The Federal Trade Commission is casting a wider net in its ongoing inquiry of pharmacy benefit managers (PBMs).
The Federal Trade Commission (FTC) announced yesterday that it was broadening its inquiry into the pharmacy benefit manager (PBM) industry to take in Zinc Health Services LLC and Ascent Health Services LLC.
Zinc was founded in 2020 and operates as the group purchasing organization (GPO) for CVS Caremark, according to the FTC newsrelease. Ascent Health was founded in 2019 and operates as a GPO for Express Scripts, Prime Therapeutics, Envolve Pharmacy Solutions and Humana Pharmacy Solutions.
The FTC launched its inquiry, or “study,” of the PBM industry in June 2022. The agency has the power to conduct such studies of without specific violations of law in mind. As part of those inquiries, the agency can ask businesses to answer questions about their business practices (“compulsory orders”) and the businesses can file a petition to quash the request in the same way that there can be request to quash subpoenas, although the FTC can go to court to enforce the requests for information.
The FTC press release says that the GPOs are also called “rebate aggregators, which negotiate rebates with drug manufacturers on behalf of the PBMs and hold the contracts that govern those rebates.”
Immune checkpoint inhibitors that act on the PD-1, PD-L1 pathway have become an important part of cancer treatment. They unleash T cells and the immune system so it recognizes cancer cells and attack them. The checkpoint inhibitors include Keytruda (pembrolizumab), Opdivo (nivolumab), Tecentriq (atezolizumab) and Imfinzi (durvalumab).
But when it comes to autoimmune diseases, stimulating rather than inhibiting the PD-1, PD-L1 pathway could make sense. Rather than checking the checkpoints, activating them might quiet and estore order to the dysregulated immune response that underlines autoimmune disease.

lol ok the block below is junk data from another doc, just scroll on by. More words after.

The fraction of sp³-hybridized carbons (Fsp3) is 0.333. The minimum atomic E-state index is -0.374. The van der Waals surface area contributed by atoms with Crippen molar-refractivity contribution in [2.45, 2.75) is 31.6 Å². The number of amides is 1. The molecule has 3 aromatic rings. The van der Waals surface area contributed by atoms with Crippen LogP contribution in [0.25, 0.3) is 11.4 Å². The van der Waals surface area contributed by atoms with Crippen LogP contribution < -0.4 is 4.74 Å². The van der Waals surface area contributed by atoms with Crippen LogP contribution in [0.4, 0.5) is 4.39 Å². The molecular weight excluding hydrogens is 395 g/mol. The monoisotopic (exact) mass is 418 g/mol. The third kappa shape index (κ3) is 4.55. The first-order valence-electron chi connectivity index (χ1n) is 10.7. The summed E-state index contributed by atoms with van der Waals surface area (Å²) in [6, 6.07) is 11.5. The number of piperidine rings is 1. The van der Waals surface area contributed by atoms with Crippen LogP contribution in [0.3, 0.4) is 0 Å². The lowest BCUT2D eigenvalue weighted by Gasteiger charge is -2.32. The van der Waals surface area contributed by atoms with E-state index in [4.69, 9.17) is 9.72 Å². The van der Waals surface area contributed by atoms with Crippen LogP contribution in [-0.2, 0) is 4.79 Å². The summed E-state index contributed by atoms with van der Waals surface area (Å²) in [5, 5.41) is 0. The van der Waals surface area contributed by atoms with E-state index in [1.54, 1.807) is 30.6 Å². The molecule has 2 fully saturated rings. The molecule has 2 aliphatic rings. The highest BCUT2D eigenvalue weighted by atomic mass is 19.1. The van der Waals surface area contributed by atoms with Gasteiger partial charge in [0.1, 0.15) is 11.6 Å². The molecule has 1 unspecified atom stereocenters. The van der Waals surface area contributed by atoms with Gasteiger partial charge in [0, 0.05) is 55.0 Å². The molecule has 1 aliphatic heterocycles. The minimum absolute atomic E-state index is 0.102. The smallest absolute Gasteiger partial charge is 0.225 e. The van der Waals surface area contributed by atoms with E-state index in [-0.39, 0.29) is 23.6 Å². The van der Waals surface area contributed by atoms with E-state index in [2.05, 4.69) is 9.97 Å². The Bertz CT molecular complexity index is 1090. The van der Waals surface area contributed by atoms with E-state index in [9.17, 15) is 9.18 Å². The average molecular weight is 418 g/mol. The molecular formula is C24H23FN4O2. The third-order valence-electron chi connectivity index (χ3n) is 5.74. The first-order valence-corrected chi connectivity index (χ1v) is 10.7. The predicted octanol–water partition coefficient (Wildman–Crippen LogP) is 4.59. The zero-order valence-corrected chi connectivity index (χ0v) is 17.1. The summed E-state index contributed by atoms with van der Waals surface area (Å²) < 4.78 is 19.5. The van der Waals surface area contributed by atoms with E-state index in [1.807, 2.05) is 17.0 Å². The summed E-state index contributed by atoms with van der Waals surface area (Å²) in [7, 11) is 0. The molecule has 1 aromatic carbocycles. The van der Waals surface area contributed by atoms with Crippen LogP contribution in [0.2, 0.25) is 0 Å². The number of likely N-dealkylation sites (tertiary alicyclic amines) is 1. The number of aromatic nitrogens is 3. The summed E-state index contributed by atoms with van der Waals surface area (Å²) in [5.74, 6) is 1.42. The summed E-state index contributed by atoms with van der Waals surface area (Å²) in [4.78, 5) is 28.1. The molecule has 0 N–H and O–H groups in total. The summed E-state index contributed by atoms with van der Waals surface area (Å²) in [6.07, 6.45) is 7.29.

Positive results from an Eli Lilly-sponsored phase 2a trial of a PD-1 stimulator called peresolimab were reported in today’s New England Journal of Medicine (aside from the abstract, the write-up of the study is behind a paywall). At 12 weeks, the rheumatoid arthritis patients assigned to receive peresolimab fared better on the primary endpoint of the trial (a measure of disease activity) than those in the placebo group.
It is only a phase 2a trial, so the usual caveats about mid-stage clinical trials apply.
In accompanying editorial, Ellen Gravallese, M.D., and Ranjeny Thomas, M.D., pose a series of cautionary questions about peresolimab that further research needs to answer, but they sound an optimistic note: “This trial opens a refreshing chapter in the treatment of rheumatoid arthritis and introduces an approach that might also be applied to the treatment of other autoimmune diseases that are driven by antigen-activated lymphocytes.”
There is so much attention on mental aka behavioral health these days. The Commonwealth Fund joined the crowd this morning with an useful explainer piece about the behavioral health workforce. Framing it as workforce is an eye opener that expands the view of those who deal with behavorial health issues and problems beyond just psychiatrists, psychologists and other licensed providers.
Other categories listed in writer Nathaniel Count’s exposition are clinical supporters (social workers, occupational therapists, certified addiction counselors, nurses, certified peer specialists, recovery coaches), community care workers (peer support specialists, community health workers and participants in voluntary programs, such as barbers who have been recruited to participate in behavioral health programs) and frontline workers (police, social service workers, teachers and others who deal with people with behavioral health problems as part of their jobs).